NEW YORK -- Following a tip from basketball star Kobe Bryant, Alex Rodriguez traveled to Germany earlier this month for experimental treatments on his troublesome right knee and left shoulder, the Yankees confirmed on Wednesday.
With the club's approval, the Yankees third baseman was seen by Dr. Peter Wehling to undergo an Orthokine procedure during a Dec. 5-9 trip to Dusseldorf, general manager Brian Cashman said during a conference call with reporters.
Rodriguez's treatment was first reported by the New York Post. The three-time American League MVP heard about Wehling from Bryant, who has credited Orthokine with healing his right knee and left ankle to help him stay on the hardcourt for the Los Angeles Lakers.
"Kobe had maintained, according to Alex, that he felt significantly better because of it," Cashman said. "Alex was interested in pursuing it as long as the Yankees' medical staff was comfortable with it and vetted the process. He basically asked us to look into it."
Rodriguez, 36, reached out to the Yankees in November about the process. Team physician Dr. Chris Ahmad headed the research, checking Wehling's background as well as contacting the Lakers' medical staff to learn more about their experience with Bryant.
Major League Baseball was also consulted to avoid the appearance that Rodriguez might be receiving impermissible treatment.
Cashman said that the procedure is considered legal, is in compliance with the regulations of the World Anti-Doping Agency (WADA) and is currently being practiced in the United States. Wehling's reputation led the Yankees to send Rodriguez overseas.
"Ultimately, Kobe Bryant went with this individual in Germany," Cashman said. "The more our doctor researched on it, the more impressed he was with this guy's credentials and his reputation. Obviously, Alex is our biggest investment, so we agreed to allow him the extra miles to have it done in Germany."
Orthokine involves taking blood from the patient's arm vein and spinning it in a centrifuge to isolate protective proteins. That solution is then injected into the afflicted area once or twice a week; in this case, Rodriguez's knee and shoulder.
"A lot of athletes I've talked to really think this stuff works, but we really don't have a lot of scientific knowledge behind it of exactly what's happening," Dr. Jonathan Glashow, the co-chief of sports medicine at Mount Sinai Hospital, told the Post.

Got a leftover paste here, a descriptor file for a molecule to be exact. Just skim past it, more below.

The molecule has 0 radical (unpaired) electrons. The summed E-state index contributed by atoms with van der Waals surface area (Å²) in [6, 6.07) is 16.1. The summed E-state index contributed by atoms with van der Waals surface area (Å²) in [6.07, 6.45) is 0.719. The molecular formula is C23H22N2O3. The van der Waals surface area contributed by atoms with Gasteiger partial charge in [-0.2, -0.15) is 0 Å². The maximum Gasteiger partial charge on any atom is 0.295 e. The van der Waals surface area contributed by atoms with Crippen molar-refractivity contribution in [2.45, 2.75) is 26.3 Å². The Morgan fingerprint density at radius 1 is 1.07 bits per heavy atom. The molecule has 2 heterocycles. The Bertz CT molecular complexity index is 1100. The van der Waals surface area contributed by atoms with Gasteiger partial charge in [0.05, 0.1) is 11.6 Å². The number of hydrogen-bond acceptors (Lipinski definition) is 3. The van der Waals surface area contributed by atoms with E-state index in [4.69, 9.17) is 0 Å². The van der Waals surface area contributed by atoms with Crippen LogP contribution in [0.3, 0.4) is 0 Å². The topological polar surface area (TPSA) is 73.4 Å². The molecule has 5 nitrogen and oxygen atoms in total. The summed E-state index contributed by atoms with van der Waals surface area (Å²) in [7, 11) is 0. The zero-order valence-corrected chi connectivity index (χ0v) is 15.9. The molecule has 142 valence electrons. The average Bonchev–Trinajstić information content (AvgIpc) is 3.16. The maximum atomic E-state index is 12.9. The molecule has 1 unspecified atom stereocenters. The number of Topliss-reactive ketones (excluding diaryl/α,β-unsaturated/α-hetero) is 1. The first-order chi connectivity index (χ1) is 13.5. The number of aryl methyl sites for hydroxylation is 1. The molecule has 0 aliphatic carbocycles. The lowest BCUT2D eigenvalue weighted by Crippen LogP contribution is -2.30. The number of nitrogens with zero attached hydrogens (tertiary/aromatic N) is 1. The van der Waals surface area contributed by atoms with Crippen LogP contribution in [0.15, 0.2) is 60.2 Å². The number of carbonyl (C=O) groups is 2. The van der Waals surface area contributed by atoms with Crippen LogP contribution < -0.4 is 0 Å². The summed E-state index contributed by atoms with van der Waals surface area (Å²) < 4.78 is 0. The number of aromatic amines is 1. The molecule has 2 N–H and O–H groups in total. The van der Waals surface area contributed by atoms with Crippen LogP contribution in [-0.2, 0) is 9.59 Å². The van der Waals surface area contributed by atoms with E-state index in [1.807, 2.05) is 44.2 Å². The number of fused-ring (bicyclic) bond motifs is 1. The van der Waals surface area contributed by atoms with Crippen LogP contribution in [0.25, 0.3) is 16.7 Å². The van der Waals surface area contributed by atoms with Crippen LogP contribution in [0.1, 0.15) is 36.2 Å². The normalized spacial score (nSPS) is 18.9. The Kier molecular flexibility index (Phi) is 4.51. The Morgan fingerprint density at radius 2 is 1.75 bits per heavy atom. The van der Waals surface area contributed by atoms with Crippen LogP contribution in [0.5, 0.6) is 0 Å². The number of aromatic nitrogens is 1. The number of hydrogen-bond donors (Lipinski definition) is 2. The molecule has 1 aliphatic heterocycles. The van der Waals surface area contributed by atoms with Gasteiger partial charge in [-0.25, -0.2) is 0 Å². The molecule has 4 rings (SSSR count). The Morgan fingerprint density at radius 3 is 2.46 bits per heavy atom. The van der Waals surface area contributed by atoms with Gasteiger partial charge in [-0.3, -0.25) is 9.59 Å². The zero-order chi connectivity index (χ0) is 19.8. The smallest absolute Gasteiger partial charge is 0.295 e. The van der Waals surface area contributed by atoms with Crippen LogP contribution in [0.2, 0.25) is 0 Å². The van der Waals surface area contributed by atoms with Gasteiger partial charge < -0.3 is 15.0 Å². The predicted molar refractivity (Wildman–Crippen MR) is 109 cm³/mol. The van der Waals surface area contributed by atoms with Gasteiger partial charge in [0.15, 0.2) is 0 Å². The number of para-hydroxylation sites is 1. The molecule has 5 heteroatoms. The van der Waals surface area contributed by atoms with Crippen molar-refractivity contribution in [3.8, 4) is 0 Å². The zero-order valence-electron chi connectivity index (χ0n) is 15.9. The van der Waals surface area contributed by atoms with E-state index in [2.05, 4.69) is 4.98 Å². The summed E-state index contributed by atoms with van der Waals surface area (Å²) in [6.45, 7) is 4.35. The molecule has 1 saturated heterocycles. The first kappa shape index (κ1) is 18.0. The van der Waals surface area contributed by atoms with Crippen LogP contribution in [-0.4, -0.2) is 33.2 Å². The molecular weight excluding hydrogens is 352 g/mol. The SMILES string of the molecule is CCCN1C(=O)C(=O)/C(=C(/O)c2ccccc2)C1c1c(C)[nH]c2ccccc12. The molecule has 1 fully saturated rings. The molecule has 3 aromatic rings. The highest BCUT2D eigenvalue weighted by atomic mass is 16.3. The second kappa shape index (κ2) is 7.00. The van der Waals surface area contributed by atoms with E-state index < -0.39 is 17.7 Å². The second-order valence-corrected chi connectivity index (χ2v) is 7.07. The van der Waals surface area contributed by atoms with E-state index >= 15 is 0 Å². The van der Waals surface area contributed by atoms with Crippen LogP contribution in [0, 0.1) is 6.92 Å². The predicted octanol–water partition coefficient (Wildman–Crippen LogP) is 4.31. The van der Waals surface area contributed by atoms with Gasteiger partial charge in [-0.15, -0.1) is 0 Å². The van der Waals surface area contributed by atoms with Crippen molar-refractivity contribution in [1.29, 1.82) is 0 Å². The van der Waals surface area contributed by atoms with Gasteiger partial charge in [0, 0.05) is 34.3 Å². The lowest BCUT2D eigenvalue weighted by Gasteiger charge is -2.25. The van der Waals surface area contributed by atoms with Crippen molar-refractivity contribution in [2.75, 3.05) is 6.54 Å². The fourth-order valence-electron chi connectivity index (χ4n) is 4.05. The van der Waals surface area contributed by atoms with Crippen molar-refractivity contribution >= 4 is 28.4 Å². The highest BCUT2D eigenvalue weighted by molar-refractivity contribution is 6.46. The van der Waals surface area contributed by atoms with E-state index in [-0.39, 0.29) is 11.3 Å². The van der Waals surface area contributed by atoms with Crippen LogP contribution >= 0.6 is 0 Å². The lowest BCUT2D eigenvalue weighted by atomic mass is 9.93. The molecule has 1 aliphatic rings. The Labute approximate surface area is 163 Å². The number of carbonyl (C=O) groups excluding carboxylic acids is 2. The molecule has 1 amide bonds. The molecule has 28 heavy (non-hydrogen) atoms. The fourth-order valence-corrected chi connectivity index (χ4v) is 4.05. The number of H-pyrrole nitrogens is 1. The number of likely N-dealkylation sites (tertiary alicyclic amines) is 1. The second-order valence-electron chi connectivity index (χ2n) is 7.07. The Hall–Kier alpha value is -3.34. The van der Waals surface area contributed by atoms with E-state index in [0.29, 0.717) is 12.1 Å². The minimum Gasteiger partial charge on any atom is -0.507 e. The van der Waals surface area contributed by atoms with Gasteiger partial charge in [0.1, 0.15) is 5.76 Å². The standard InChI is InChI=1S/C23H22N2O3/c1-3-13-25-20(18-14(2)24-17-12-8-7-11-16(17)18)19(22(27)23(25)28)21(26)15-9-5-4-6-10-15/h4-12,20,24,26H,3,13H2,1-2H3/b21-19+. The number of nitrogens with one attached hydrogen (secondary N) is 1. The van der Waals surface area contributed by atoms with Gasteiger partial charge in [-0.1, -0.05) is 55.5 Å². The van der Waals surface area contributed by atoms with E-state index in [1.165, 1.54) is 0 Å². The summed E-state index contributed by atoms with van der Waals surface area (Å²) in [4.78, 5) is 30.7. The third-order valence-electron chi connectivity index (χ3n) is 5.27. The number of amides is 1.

It's a great way to reduce inflammation and therefore pain, and that's the essence of it. I think a lot of the athletes who have wear-and-tear on their knees benefit from this. You do it for awhile, and if it doesn't stay good you do it again in a few years."
Cashman characterized Rodriguez's shoulder ailment as minor and something that they decided to take care of while Rodriguez was in Germany to address the knee.
"I think this is more about maintaining health going forward, rather than having any problems at the present time," Cashman said.
Rodriguez is continuing offseason workouts and is expected to be ready for Spring Training. Hitting coach Kevin Long said that he plans to travel to Miami to begin working with Rodriguez next week.
"I think he's 100 percent right now, personally," Cashman said.
Rodriguez battled through what he called his most frustrating season in 2011, batting .276 with 16 home runs and 62 RBIs in 99 games.
"Hopefully going forward he'll be healthy for us again, because when he is healthy he's obviously one of the best players in the game," Cashman said. "Maybe this is an avenue that helps maintain his health.
"There's clearly a belief system that this type of treatment is beneficial, and if it is, it was time well spent. If it isn't, nothing ventured, nothing gained."
Rodriguez missed 38 games after being placed on the disabled list on July 14, retroactive to July 8, to undergo arthroscopic knee surgery to repair a torn right meniscus.
In Rodriguez's first game back from the DL on Aug. 21, he suffered a sprained left thumb while fielding a ground ball. He batted just .191 (13-for-68) after returning from the DL and was 2-for-18 (.111) in the AL Division Series loss to the Tigers.
"I've got a lot of work to do personally," Rodriguez said after the ALDS. "I've got to get my health back and I know exactly what I have to do to help this team get back to the top."
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